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Tarzan the Invincible

Author:
Edgar Rice Burroughs

List Price: $0.95
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Release: Friday, April 12, 1974
Publisher: Ballantine Books
Sales Rank: 5998820
Binding: Mass Market Paperback

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Product Description

Book 14 of the 25 book Tarzan series.

Chapter 1: Little Nkima
I AM no historian, no chronicler of facts, and, furthermore, I hold a very definite conviction that there are certain subjects which fiction writers should leave alone, foremost among which are politics and religion. However, it seems to me not unethical to pirate an idea occasionally from one or the other, provided that the subject be handled in such a way as to impart a definite impression of fictionizing.
Had the story that I am about to tell you broken in the newspapers of two certain European powers, it might have precipitated another and a more terrible world war. But with that I am not particularly concerned. What interests me is that it is a good story that is particularly well adapted to my requirements through the fact that Tarzan of the Apes was intimately connected with many of its most thrilling episodes.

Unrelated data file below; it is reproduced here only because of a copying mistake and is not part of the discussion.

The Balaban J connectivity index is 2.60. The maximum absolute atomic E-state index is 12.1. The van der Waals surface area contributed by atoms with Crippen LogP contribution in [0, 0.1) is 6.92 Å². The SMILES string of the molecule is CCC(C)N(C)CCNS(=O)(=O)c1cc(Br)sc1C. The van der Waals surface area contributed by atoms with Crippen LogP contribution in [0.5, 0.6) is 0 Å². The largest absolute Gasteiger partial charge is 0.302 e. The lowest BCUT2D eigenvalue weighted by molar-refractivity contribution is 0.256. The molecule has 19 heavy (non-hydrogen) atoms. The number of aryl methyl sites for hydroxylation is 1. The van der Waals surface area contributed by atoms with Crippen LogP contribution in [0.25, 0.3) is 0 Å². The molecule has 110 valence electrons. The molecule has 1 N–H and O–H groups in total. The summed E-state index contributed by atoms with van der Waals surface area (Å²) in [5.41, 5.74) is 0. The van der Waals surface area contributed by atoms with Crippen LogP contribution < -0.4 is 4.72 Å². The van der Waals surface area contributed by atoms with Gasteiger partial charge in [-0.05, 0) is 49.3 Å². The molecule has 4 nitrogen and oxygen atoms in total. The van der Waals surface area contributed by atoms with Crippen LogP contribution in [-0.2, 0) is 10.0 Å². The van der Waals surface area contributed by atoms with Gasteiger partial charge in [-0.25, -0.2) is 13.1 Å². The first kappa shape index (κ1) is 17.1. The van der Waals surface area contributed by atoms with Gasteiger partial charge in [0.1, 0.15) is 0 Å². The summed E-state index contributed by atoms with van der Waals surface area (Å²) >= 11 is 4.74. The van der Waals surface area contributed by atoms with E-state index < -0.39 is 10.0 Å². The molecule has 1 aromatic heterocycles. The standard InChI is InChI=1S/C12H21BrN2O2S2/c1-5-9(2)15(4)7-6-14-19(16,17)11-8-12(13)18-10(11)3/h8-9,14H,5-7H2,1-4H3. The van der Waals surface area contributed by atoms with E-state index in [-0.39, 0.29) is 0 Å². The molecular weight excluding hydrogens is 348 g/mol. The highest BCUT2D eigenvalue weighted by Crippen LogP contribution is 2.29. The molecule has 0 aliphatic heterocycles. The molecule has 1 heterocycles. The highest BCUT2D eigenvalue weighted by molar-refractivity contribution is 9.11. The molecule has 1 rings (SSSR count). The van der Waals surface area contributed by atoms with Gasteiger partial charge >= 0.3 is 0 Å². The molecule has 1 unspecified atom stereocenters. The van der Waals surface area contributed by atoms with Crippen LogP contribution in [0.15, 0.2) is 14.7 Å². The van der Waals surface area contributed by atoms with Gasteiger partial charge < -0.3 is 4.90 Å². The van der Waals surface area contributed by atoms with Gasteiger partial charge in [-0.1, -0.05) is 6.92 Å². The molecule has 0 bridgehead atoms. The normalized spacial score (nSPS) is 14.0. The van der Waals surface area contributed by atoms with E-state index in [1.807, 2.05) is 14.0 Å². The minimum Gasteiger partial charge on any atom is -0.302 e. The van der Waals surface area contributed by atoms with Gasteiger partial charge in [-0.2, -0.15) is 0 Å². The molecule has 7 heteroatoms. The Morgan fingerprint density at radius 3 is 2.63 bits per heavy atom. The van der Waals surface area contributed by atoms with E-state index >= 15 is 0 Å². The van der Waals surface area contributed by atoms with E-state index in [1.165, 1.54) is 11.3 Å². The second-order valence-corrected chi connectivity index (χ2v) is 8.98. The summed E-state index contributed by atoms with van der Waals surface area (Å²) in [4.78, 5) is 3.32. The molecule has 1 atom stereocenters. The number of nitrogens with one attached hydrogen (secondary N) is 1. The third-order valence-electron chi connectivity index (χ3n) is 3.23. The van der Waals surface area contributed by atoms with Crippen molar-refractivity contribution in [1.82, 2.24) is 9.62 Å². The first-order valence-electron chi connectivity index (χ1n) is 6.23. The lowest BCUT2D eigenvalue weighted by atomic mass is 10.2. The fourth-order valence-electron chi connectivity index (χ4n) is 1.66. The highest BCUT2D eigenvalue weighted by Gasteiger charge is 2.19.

I am not going to bore you with dry political history, so do not tax your intellect needlessly by attempting to decode such fictitious names as I may use in describing certain people and places, which, it seems to me, to the best interest of peace and disarmament, should remain incognito.
Take the story simply as another Tarzan story, in which, it is hoped, you will find entertainment and relaxation. If you find food for thought in it, so much the better.
Doubtless, very few of you saw, and still fewer will remember having seen, a news dispatch that appeared inconspicuously in the papers some time since, reporting a rumor that French Colonial Troops stationed in Somaliland, on the northeast coast of Africa, had invaded an Italian African colony. Back of that news item is a story of conspiracy, intrigue, adventure and love -a story of scoundrels and of fools, of brave men, of beautiful women, a story of the beasts of the forest and the jungle.
If there were few who saw the newspaper account of the invasion of Italian Somaliland upon the northeast coast of Africa, it is equally a fact that none of you saw a harrowing incident that occurred in the interior some time previous to this affair. That it could possibly have any connection whatsoever with European international intrigue, or with the fate of nations, seems not even remotely possible, for it was only a very little monkey fleeing through the tree tops and screaming in terror. It was little Nkima, and pursuing him was a large, rude monkey-a much larger monkey than little Nkima.

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